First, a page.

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ABSTRACT: Primary intestinal lymphangiectasia (PIL), also known as Waldmann's disease, is a rare disorder characterized by dilated intestinal lacteals resulting in lymph leakage into the small bowel lumen and responsible for protein-losing enteropathy leading to lymphopenia, hypoalbuminemia and hypogammaglobulinemia. The symptoms usually start in early infancy. We report a case of secondary hyperparathyroidism, osteopenia, monoclonal gammopathy and digital clubbing in a 57-year-old patient with a 12-year history of discontinuous diarrhea. Malabsorption with inability to gain weight, and finally weight loss and formation of leg edema were associated with protein-losing enteropathy. A low-fat diet associated with medium-chain triglyceride supplementation was clinically effective as medical management in reducing diarrhea and leg edema, and promoting weight gain. Double-balloon enteroscopy and small bowel biopsy histopathology confirmed dilated intestinal lacteals. Digital clubbing associated with primary intestinal lymphangiectasia which may causally be related to chronic platelet excess has not been reported before.Wiener Medizinische Wochenschrift 08/2010; 160(15-16):431-6.
Gut, 1981, 22, 203-206
Prospective study of periostitis and finger clubbing in
primary biliary cirrhosis and other forms of chronic
0 EPSTEIN, R DICK, AND S SHERLOCK
From the Academic Department ofMedicine and Department ofRadiology, Royal Free Hospital, London
cirrhosis and, more rarely, in other forms of chronic liver disease. The prevalence of periostitis and
its relationship to finger clubbing is unknown. In this prospective study, we have determined the
prevalence of periostitis and finger clubbing in 74 patients with primary biliary cirrhosis and 54 with
other forms of chronic liver disease. Clubbing was present in 24% of patients with primary biliary
cirrhosis, 29% with HBsAg negative chronic active hepatitis, and 23 % in the group ofmiscellaneous
liver diseases. Symmetrical periostitis affecting the tibiae and fibulae occurred in 35% of patients
with primary biliary cirrhosis, 29% with chronic, active hepatitis and 40% of patients in the miscel-
laneous group. The distal radii and ulnae were affected in only eight patients (6%). In primary
biliary cirrhosis, the presence of finger clubbing was strongly associated with periostitis (p < 0.01).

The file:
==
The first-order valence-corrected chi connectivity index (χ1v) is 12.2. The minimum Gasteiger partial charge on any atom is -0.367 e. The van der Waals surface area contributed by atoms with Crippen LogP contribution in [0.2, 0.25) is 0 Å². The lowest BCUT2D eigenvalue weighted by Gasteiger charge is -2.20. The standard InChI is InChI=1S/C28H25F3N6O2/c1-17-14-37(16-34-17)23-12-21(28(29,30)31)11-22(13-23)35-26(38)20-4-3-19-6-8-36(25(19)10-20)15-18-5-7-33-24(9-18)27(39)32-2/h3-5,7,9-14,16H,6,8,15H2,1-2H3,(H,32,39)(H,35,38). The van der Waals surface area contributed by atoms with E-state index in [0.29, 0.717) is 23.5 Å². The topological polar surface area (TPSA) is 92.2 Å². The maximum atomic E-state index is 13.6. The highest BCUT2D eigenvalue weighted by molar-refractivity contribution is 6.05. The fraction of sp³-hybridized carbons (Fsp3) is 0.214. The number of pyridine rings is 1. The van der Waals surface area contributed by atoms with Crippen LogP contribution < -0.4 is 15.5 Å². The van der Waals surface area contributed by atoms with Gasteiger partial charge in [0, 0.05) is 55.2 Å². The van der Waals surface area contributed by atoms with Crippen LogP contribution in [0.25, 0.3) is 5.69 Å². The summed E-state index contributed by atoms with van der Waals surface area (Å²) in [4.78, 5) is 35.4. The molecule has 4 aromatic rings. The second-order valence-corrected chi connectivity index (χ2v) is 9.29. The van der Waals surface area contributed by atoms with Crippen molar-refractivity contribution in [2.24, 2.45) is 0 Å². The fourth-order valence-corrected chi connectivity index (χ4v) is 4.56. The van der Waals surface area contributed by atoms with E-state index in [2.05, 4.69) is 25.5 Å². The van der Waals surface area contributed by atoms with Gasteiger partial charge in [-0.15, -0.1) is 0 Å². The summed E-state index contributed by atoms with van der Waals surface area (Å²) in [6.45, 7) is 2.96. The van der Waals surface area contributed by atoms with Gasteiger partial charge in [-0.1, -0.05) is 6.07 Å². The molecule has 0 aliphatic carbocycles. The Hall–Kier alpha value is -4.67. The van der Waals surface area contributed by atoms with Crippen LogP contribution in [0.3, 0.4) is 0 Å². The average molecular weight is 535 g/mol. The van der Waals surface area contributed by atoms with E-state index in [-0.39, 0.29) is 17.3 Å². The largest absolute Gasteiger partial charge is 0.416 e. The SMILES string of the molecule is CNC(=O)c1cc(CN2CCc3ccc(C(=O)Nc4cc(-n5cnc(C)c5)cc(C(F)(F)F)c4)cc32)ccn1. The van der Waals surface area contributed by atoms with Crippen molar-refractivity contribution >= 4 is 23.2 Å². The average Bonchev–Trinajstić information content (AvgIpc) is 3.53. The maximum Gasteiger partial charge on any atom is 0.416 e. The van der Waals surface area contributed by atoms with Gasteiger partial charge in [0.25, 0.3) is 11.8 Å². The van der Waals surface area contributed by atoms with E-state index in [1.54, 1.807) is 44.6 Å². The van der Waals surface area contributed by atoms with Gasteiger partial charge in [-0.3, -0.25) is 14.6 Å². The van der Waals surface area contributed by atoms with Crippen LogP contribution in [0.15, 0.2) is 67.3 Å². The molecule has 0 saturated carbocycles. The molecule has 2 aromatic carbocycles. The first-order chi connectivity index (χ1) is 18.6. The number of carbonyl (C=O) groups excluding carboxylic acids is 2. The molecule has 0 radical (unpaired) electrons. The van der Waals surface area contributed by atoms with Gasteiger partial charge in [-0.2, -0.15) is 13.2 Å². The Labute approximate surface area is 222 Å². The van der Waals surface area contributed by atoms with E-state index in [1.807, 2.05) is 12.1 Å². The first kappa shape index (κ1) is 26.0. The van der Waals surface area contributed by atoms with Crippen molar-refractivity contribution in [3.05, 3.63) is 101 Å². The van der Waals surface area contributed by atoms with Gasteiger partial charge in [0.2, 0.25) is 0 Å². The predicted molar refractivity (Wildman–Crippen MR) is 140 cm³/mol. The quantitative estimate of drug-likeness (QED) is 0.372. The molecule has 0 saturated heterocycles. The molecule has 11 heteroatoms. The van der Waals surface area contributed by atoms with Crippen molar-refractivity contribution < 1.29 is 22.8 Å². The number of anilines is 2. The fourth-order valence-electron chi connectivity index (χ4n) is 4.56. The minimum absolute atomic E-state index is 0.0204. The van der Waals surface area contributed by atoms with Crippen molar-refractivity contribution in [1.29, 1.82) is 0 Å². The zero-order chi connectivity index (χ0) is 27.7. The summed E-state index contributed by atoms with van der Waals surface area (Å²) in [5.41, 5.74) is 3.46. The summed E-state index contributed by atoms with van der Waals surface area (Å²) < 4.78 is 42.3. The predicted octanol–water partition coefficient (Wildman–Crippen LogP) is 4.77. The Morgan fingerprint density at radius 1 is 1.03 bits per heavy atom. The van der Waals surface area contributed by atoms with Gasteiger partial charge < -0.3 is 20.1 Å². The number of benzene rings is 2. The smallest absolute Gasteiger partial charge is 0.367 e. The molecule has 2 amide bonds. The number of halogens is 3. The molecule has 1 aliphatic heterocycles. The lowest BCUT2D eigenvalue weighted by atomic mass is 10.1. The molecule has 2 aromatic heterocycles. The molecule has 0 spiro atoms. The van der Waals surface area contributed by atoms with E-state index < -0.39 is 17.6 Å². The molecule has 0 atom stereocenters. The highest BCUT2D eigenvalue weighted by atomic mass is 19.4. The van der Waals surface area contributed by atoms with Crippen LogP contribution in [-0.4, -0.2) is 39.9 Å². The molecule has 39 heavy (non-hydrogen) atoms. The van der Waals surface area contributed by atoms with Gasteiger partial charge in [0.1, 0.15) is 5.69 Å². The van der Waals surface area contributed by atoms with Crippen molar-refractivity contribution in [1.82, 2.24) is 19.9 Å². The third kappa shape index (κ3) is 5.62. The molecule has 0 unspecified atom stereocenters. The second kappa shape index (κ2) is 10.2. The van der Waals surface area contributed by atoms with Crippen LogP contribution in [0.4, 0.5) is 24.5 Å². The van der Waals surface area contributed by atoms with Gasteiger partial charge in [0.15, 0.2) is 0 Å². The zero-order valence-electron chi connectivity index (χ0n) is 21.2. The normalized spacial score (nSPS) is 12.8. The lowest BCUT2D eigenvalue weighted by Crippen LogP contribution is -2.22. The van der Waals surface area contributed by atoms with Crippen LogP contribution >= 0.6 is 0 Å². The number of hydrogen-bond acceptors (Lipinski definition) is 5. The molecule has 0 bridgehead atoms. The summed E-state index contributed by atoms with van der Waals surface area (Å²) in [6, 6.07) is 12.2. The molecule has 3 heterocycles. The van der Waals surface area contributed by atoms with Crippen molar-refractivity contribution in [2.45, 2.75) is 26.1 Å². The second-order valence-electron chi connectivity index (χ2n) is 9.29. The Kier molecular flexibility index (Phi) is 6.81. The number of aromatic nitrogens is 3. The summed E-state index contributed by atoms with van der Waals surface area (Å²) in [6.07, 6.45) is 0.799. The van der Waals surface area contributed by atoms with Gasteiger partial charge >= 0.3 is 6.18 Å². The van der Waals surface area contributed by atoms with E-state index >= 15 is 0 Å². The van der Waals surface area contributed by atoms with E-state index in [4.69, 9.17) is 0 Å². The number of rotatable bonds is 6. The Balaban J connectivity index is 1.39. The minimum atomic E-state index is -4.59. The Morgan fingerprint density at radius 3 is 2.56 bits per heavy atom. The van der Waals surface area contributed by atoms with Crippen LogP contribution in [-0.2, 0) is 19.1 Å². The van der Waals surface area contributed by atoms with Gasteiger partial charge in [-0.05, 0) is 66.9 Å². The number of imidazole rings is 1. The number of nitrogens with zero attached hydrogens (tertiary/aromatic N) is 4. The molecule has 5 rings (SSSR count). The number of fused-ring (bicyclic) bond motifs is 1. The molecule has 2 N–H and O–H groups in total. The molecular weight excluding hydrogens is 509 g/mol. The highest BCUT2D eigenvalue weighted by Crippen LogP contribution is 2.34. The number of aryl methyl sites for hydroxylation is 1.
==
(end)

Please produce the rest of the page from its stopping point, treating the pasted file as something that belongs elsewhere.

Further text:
but this association was uncommon in other forms of chronic liver disease. In all forms of chronic
liver disease periostitis commonly occurs in the absence of finger clubbing. Marked tenderness over
-the distal leg bones is a reliable sign of underlying periostitis, but this sign is present in only a third
of affected patients. This study indicates that periostitis affecting the lower leg bones is common in
patients with chronic liver disease, and its presence should be sought whether or not the patient has
The association of finger clubbing and periostitis has been reported in primary biliary
Finger clubbing is a well-recognised sign of chronic
liver disease, especially primary biliary cirrhosis
(PBC) and chronic active hepatitis (CAH).' The
association offinger clubbing and periostitis has been
reported in PBC, and, more rarely, in other forms of
,chronic liver disease, and the syndrome of hyper-
trophic hepatic osteoarthropathy should be con-
sidered in the differential diagnosis of bone and
joint pain in patients with chronic liver disease.2
The prevalence of periostitis in PBC and other
forms of chronic liver disease is unknown. It has been
patients with finger clubbing and skeletal symptoms,2
but this assumes that periostitis occurs only in the
presence of finger clubbing. The aim of this pros-
pective study was to determine the prevalence of
periostitis in PBC and other forms of chronic liver
disease, and to define the relationship between
periostitis and finger clubbing.
should be sought
Received for publication 30 September 1980.
One hundred and twenty-eight consecutive patients
with biopsy-proven chronic liver disease have been
studied, including 74 with PBC, and 54 with other
forms of chronic liver disease (Table 1). All the
patients were attending routine outpatient clinics,
and possible intrathoracic causes of clubbing and